Impact of an educational programme on reproductive health among young migrant female workers in Shenzhen, China: An intervention study

Published

Journal Article

Background: Reproductive health and sexually transmitted diseases (STD) account for a high proportion of health problems in the rural-to-urban young female migrant workers in China. Improving these conditions remains highly challenging. Purpose: To developed an educational programme to advance the reproductive health of the female workers. Method: An intervention study was conducted between July 2010 and April 2011 in Shenzhen. Two commune factories were selected to participate and provided a control cluster receiving routine local government health services and a second cluster receiving an educational intervention in addition to the routine services. The intervention included distribution and free access to educational study materials. The factory workers' knowledge, attitudes and behaviour in the area of reproductive health and STD were the main study outcomes. Results: Compared with the control cluster, at the 6-month follow-up assessment, the intervention cluster had a significantly higher proportion of correct answers to queries about human immunodeficiency virus/acquired immunodeficiency syndrome (HIV/AIDS) (standardised coefficients of multiple linear regression (B) 0.047; P∈=∈0.020) and awareness of places providing free contraceptives (odds ratio [OR] 2.011, 95 % confidence interval [CI] 1.635-2.472; P∈<∈0.001), and a significantly lower proportion accepting premarital sex (OR 0.492, 95 % CI 0.416-0.582; P∈<∈0.001), practising premarital sex (OR 0.539, 95 % CI 0.478-0.608; P∈<∈0. 001) or suffering from gynaecological disorders (OR 0.801, 95 % CI 0.697-0.921; P∈=∈0.002). Conclusion: A community-based educational intervention targeting unmarried female migrant workers appears to be effective in substantially improving their knowledge of reproductive health and their attitudes and behaviour towards health, and in reducing prevalence of STD. © 2014 International Society of Behavioral Medicine.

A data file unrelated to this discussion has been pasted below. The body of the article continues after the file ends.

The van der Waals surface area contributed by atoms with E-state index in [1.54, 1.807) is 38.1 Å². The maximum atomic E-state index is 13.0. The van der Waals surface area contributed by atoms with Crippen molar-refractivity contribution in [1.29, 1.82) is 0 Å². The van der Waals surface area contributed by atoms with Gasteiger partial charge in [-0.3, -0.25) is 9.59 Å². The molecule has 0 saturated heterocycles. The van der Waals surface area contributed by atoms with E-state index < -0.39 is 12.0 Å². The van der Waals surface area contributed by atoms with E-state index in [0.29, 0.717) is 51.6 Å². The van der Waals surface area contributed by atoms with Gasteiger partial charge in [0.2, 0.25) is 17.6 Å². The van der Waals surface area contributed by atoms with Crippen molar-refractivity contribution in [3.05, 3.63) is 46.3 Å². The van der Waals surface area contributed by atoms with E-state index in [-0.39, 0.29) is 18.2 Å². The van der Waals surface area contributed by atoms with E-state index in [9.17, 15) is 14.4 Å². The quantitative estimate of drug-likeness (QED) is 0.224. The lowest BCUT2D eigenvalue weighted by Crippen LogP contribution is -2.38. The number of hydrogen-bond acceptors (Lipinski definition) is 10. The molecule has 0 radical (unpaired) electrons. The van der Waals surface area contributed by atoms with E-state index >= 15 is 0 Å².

Full Text

Duke Authors

Cited Authors

  • Zhu, C; Geng, Q; Chen, L; Yang, H; Jiang, W

Published Date

  • January 1, 2014

Published In

Volume / Issue

  • 21 / 4

Start / End Page

  • 710 - 718

International Standard Serial Number (ISSN)

  • 1070-5503

Digital Object Identifier (DOI)

  • 10.1007/s12529-014-9401-y

Citation Source

  • Scopus